Quick aside: Kai’s story is also the only place I saw Jeremy Pope’s ensemble, and two of us in this house stayed up way too late on the 13th dissecting the gala ensembles — mainly on Vogue‘s website. Pope is black, and his”all-white ensemble was a tribute to the legacy of enslaved and exploited African Americans and the ever-lucrative cultivation of cotton on the country’s soil—the foundation of the same fashion industry being celebrated on Monday night,” writes Kai, who also notes Pope’s ensemble was “largely overlooked” in reporting. Sit with that understatement. Even the fashion press did not note what was clearly a very aesthetically interesting and thematically spot-on outfit, worn by a black man, that included a cotton picking sack that looked a little like a train.

Back to the protest coverage. In reading these accounts here is what critical cultural literacy tells me: only Fox and the British papers ran stories entirely about the protest and arrests, while other sources mentioned the protests within articles about the gala. Both The Advocate and The Root commented on the injustice of the protests. The others either reported what the police said the protestors did wrong (disorderly conduct, according to the Fox story — which by the looks of the eyewitness videos, is an apt description of the police themselves, who tackled people), or what bystanders posted on social media. So most major news outlets did not really cover the protests as a news story. They covered the wealthy attending the gala. And as noted by Kai’s article in The Root, only the wealthy who did not remind them too blatantly of America’s slaveholding past.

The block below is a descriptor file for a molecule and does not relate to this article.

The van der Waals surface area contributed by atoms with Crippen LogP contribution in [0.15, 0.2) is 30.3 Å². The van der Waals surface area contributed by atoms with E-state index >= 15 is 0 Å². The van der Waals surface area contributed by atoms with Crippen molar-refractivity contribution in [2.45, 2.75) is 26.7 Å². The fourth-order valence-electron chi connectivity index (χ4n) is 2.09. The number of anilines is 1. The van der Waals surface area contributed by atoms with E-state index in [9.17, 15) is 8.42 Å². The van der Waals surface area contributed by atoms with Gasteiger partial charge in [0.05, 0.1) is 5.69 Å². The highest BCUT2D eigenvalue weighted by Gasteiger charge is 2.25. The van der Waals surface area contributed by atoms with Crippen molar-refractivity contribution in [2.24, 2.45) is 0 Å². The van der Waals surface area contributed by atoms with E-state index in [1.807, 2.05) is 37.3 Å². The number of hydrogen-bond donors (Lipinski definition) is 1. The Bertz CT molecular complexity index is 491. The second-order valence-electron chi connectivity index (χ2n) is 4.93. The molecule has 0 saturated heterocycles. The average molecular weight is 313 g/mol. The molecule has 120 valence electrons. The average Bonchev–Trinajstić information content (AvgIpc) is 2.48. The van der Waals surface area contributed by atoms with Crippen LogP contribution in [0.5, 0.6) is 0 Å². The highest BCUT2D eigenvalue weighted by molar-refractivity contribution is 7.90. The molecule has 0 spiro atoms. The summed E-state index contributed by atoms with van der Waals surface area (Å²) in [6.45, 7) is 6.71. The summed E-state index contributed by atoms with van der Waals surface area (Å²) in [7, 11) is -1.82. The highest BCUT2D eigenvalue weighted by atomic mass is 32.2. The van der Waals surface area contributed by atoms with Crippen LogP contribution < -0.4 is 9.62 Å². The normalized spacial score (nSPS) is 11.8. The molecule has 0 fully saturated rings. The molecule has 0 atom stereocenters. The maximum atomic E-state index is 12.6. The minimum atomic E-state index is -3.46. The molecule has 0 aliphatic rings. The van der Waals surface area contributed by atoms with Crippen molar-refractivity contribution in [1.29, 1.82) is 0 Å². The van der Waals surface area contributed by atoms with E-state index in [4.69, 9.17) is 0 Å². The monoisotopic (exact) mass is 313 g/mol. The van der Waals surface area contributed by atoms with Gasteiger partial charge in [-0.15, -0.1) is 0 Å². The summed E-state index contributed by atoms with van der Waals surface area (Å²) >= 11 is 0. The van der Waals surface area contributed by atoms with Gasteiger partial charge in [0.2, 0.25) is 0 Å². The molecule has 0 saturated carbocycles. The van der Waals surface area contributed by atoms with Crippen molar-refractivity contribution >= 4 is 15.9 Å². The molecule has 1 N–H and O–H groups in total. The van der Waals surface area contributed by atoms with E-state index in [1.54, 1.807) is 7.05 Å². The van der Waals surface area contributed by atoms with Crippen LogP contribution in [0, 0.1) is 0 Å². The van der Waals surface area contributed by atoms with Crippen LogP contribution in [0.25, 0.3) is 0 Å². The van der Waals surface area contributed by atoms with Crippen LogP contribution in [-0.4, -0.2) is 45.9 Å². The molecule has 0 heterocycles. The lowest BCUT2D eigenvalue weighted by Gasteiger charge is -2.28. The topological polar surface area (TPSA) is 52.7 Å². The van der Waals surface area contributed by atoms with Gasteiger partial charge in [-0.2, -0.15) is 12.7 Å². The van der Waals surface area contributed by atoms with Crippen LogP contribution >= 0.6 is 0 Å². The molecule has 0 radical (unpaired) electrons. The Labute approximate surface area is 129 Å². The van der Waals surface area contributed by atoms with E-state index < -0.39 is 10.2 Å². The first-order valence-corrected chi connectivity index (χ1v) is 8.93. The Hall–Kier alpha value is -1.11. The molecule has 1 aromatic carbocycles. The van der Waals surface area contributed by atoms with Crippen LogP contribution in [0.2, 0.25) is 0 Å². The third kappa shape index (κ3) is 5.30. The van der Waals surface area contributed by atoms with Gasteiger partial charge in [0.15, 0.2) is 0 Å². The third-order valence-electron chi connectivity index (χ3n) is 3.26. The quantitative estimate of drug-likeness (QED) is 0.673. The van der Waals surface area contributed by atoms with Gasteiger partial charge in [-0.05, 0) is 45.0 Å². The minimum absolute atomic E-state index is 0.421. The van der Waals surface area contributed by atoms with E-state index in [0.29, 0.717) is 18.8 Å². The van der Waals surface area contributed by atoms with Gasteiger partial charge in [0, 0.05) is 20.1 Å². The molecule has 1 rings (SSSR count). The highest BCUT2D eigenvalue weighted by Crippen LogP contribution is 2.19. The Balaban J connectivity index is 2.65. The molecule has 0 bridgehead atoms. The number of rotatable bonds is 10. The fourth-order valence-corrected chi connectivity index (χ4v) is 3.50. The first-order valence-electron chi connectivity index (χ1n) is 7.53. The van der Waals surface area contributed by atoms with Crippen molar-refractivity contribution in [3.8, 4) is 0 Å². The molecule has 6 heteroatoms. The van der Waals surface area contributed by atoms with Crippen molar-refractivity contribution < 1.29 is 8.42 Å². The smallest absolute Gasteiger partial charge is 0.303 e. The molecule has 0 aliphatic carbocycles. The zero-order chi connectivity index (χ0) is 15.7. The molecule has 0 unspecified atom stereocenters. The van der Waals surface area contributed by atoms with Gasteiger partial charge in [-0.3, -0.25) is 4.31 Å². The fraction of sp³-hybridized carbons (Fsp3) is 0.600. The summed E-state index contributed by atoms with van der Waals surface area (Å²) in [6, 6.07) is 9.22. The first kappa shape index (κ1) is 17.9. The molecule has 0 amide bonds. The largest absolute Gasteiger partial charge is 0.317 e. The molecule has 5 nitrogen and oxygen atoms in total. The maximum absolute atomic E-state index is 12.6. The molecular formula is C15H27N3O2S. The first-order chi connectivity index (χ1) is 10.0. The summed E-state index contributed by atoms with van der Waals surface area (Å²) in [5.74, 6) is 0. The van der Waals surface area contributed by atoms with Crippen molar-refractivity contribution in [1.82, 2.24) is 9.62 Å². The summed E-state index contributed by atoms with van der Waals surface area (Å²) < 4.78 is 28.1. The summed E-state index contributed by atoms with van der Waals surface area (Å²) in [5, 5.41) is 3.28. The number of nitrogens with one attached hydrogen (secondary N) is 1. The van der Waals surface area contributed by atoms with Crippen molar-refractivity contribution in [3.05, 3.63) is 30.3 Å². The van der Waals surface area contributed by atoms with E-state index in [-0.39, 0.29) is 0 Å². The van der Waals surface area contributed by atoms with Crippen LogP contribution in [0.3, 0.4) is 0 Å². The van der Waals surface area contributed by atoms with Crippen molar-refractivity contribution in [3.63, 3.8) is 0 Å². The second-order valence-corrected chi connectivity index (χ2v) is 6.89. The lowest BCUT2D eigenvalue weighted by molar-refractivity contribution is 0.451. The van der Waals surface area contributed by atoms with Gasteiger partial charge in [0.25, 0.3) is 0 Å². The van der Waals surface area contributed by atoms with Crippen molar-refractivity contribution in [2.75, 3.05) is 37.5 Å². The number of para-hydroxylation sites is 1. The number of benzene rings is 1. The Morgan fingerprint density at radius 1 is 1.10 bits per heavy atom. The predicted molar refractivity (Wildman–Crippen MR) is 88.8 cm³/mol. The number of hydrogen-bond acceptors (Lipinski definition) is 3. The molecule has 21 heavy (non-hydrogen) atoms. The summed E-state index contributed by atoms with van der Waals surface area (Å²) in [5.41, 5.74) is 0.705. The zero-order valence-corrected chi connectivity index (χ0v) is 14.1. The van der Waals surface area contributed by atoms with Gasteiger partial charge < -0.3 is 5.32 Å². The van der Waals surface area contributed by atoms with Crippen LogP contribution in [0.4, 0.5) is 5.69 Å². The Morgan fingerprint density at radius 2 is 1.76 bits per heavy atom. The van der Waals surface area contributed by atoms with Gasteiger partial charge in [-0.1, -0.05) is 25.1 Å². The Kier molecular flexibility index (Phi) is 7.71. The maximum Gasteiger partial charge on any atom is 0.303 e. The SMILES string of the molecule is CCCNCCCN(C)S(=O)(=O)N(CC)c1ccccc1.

That’s what I noticed about the press coverage. As for the event itself: one report noted this was a peaceful protest, that protestors were speaking out about police brutality and promoting abolitionist views such as using what protest fliers claimed is an $11 billion New York police budget to care for people who need housing and other basic needs. I live in a white town, and a few years ago, when I worked close to the state capitol, I attended some rallies and protests to support an end to homelessness, a more just budget, etc. Never was a single (almost all white — I live in NH) peaceful protester arrested let alone wrestled to the ground. Also, as Cooke herself notes in the beginning of “Tell Me Sweet Little Lies,” about the summer 2020 protests, “Despite the fact that 93% of these Black Lives Matter (BLM) protests were peaceful, they were labeled as violent, destructive, unnecessary, and unproductive.”

I see this reproduced in both the assertion that the Met gala protestors were “disorderly” and the lack of attention that most of the media gave the protest or its causes. This was according to many reports on social media (mentioned in the news reports) a large crowd outside an event that was widely covered, and the protest was aimed at drawing attention to that eye-popping police budget in a city where the police have a long track record of discrimination, abuse, and murder. The same city where police used violent tactics to disperse protests in summer 2020 after George Floyd’s murder. Why? Because in America’s dominant culture, Black lives don’t matter as much as money. The major media companies’ context is that dominant culture, and they told the story of the gala, from that context.